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United States Department of Agriculture

Agricultural Research Service

Research Project: GENOMICS APPROACHES FOR IMPROVING NUTRITIONAL QUALITY OF FOOD CROP SPECIES Title: Genomic analysis of wild tomato introgressions determining metabolism- and yield-associated traits

Authors
item Kamenetzky, Laura -
item Asis, Ramon -
item Bassi, Sebastian -
item DE Godoy, Fabiana -
item Bermudez, Luisa -
item Fernie, Alisdair -
item Vrebalov, Julia -
item Giovannoni, James
item Rossi, Magdalena -
item Carrari, Fernando -

Submitted to: Plant Physiology
Publication Type: Peer Reviewed Journal
Publication Acceptance Date: January 26, 2010
Publication Date: January 29, 2010
Citation: Kamenetzky, L., Asis, R., Bassi, S., De Godoy, F., Bermudez, L., Fernie, A., Vrebalov, J., Giovannoni, J.J., Rossi, M., Carrari, F. 2010. Genomic analysis of wild tomato introgressions determining metabolism- and yield-associated traits. Plant Physiology. 152:1772-1786.

Interpretive Summary: Tomato fruits constitute one of the most important sources of minerals, vitamins, fibers and antioxidants in human diets. Genomic approaches focused on the genetic determinants regulating the pathways for the production of these nutrients could provide important information concerning the genes operating in these processes. Here we describe a large scale analysis of the wild tomato species S. pennellii and its genome and a comparison with the cultivated tomato S. lycopersicum. Five genomic regions associated with fruit carbon primary metabolism were chosen. These regions include allelic variation impacting fruit color, volatile content and yield traits linked to chemical metabolite variation found previously in the fruits of these lines. The physical map, built by anchoring 374 clones from BAC (bacterial artificial chromosome) and cosmid S. pennellii genomic libraries to the tomato genetic map, revealed a consistent pattern of co-aligning regions suggesting that both genomes can be considered largely collinear. Targeted sequencing allowed the annotation of 408 genes and uncovered a high degree of micro-synteny between these two Solanum species and to a lesser extent with the Arabidopsis thaliana genomes (as would be expected). Finally, the time of divergence between species was assessed in 2.7 MYA (million years ago). The large dataset presented here constitute a useful tool for trait fine mapping and rapid screening of target genes in map-based cloning approaches.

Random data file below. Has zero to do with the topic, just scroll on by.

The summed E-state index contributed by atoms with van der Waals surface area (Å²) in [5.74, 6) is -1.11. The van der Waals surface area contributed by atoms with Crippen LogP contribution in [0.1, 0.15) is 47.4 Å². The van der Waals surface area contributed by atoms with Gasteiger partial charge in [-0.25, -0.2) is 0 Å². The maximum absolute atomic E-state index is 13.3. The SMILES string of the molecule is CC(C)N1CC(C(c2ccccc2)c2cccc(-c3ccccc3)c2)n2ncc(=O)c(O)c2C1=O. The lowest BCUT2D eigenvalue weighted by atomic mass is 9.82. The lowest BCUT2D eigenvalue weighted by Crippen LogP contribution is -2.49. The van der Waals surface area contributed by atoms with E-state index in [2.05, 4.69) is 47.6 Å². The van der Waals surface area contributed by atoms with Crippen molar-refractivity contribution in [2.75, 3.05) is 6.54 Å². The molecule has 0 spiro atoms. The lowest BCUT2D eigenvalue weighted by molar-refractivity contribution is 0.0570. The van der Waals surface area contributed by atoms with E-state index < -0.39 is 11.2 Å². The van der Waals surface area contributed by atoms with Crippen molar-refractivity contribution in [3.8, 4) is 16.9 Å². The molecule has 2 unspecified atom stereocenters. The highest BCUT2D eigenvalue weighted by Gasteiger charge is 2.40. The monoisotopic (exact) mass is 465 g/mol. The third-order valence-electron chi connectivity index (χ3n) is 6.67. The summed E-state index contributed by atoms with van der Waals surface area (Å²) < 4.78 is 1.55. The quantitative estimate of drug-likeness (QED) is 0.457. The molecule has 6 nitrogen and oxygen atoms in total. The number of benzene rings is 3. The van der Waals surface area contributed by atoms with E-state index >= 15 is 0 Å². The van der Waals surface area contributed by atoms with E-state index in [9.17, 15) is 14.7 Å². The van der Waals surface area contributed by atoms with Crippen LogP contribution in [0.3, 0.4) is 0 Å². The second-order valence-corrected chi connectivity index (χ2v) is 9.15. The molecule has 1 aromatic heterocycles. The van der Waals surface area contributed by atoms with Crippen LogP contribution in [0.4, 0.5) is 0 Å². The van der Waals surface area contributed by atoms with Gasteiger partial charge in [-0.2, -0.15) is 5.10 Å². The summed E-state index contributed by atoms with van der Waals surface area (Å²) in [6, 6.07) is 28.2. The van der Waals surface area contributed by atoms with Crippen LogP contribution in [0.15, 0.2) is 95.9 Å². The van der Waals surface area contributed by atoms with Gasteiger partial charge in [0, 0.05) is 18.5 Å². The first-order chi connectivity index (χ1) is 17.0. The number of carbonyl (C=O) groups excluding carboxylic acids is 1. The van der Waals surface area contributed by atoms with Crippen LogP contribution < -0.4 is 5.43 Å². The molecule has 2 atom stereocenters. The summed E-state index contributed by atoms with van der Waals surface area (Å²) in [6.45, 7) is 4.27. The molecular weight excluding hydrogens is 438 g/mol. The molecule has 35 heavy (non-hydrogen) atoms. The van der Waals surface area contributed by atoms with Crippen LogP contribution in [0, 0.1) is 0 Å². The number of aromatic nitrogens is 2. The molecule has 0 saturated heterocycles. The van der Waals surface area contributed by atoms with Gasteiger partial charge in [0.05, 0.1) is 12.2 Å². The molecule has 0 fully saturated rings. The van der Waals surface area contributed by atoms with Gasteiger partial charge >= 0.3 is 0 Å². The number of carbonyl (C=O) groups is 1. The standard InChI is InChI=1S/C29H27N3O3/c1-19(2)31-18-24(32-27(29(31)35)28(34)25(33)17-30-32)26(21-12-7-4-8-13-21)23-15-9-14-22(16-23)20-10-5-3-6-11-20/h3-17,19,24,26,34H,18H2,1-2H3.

Technical Abstract: With the aim to determine the genetic basis of key points regulating tomato fruit metabolism, a detailed physical map of genomic regions spanning metabolic quantitative trait loci, previously detected in a Solanum pennellii introgression line population, was constructed representing one of the few such maps of an undomesticated plant species. Two genomic libraries from S. pennellii were screened with 104 co-located markers from five selected genomic regions and a total of 614 BAC/cosmid clones were identified. Integration of clones end sequence data, with genetic and physical maps, allowed the anchoring of 374 BAC/cosmid clones representing approximately 10 % of the selected regions and 1 % of the wild tomato genome. The physical map showed that the S. pennellii genome is largely collinear with the domesticated tomato. A total of 1,238,705 nt from both BAC/cosmid ends and nine large insert clones, were sequenced, annotated and functionally categorized. The sequence data facilitated polymorphism analysis between the wild and cultivated tomatoes. Micro-synteny analysis allowed us to estimate the divergence date between S. pennellii and S. lycopersicum as 2.7 MYA. These results serve as a reference for comparative studies at both the macro- and micro-synteny levels within the genus and provide a valuable tool for QTL fine mapping leading to a better understanding of the regulatory factors underpinning metabolism and hence defining crop chemical composition.

Last Modified: 11/24/2014
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